This country’s problems, everyone knows, started long before Trump and will outlast him too. In the United States, in 2016, before our current president took office, police killed at least 309 black people in cities across the country, the Mapping Police Violence project has reported. During the final fiscal year of President Obama’s tenure, federal enforcers deported more than 240,000 undocumented immigrants. A report out last year by the economist Thomas Piketty and his colleagues showed that US income inequality has continued to grow more severe. Private health care in this country is a laughingstock, and will get much worse if the GOP has its way. Our national parks are in disrepair, and our roads and bridges and highways are falling apart. We’re in the midst of a mass-extinction crisis. We’re at war. Climate change has arrived.
All of these are long-accruing, generational crises. They can’t be blamed on a single administration, no matter how violent and vile, no matter how racist and reactionary. Folks understand that fact. They act on it. And in the last month, as in the many months before, they have been busy, busy, busy: In small cities and huge metropolitan centers, in the heartland and the high plains and beyond, good people have mobilized against ongoing police violence, resisted the deportation state’s creeping authoritarianism, organized against plutocratic tax policies, and launched electoral campaigns with bold and radical platforms, among other promising progressive developments. These are people who, at this very moment, are working to clean up the systemic corruption that has beset us, and of which Trump is just a particularly grotesque consequence. Even last week’s sordid Scaramucci burlesque couldn’t distract them.
Hundreds of people took to the streets of Minneapolis on July 20 and 21 to rally, march, and protest against the killing of Justine Damond, who was shot in her pajamas after calling 911 earlier this month to report a possible rape. As the protesters marched, they called for justice for the multiple victims of Minnesota police violence.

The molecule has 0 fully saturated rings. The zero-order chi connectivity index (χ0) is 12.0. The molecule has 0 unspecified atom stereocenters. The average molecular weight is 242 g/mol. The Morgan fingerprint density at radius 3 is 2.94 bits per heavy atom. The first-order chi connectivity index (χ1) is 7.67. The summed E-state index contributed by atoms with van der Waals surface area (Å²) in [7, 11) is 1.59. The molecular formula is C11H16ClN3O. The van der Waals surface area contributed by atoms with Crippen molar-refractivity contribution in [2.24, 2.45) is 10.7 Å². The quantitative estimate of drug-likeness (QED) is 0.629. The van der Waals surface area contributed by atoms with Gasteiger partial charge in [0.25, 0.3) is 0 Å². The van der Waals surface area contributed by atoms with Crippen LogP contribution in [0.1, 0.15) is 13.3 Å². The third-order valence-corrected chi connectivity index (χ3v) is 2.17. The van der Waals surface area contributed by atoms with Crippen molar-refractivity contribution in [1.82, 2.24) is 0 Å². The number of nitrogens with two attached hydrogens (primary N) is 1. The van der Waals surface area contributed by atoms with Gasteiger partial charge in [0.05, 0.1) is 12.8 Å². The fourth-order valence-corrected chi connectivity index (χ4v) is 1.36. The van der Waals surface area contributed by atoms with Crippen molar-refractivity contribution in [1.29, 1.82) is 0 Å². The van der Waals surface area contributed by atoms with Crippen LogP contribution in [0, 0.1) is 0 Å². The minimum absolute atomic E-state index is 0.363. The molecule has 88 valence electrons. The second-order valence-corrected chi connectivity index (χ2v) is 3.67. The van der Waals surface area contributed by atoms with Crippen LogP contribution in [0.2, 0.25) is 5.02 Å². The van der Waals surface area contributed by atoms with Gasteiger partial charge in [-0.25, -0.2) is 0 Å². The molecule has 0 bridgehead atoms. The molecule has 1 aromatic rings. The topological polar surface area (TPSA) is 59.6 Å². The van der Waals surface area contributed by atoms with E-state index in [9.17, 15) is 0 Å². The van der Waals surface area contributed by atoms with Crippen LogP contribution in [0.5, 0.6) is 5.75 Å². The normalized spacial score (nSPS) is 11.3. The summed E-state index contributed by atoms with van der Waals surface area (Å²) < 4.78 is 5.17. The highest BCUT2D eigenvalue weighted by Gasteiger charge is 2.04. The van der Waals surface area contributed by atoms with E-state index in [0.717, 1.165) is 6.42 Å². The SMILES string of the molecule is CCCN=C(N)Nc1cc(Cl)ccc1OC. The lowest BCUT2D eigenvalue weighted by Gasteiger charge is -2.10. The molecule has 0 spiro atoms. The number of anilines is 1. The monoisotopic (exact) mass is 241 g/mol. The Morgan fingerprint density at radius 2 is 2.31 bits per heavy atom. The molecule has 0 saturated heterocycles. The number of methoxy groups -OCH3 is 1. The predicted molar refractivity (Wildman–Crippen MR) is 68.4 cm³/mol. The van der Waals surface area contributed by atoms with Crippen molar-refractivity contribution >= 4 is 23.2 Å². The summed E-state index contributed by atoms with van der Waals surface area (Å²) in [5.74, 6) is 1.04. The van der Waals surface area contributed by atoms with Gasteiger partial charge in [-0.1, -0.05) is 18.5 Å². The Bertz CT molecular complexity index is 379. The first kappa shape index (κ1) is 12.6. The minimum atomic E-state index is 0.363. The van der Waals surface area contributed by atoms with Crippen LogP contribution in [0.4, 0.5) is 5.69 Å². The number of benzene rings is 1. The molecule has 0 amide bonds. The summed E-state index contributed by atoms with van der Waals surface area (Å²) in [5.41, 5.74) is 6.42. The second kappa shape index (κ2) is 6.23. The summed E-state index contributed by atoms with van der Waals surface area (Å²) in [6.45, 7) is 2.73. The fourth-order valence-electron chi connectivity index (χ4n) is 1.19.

Damond, a 40-year-old yoga teacher from Australia, is only the latest victim in a disgraceful catalog of police killings in and around the city in recent years. Exactly a year and a week before Damond’s murder, local police shot and killed Philando Castile, 32, a beloved figure at the elementary school where he worked, after they pulled him over as he returned home from grocery shopping. Police killed Jamar Clark, 24, in November 2015. In both Castile’s and Clark’s cases, the officers who pulled the triggers were not convicted of any crimes. No one was held accountable.
That could be changing, however. On the second day of protests against Damond’s murder, people blocked off a downtown light-rail station and then flooded into City Hall. When they arrived, Mayor Betsy Hodges was holding a press conference announcing the resignation of Minneapolis Police Chief Janeé Harteau.
The chief’s decision to step down, spurred as it was by potent public outrage, may not be enough. As the mayor made the announcement, indignant residents and organizers interrupted her. “We don’t want you as our mayor of Minneapolis anymore,” said activist John Thompson, a friend of Castile’s, according to The Washington Post. “We ask that you take your staff with you. We don’t want you to appoint anyone anymore.”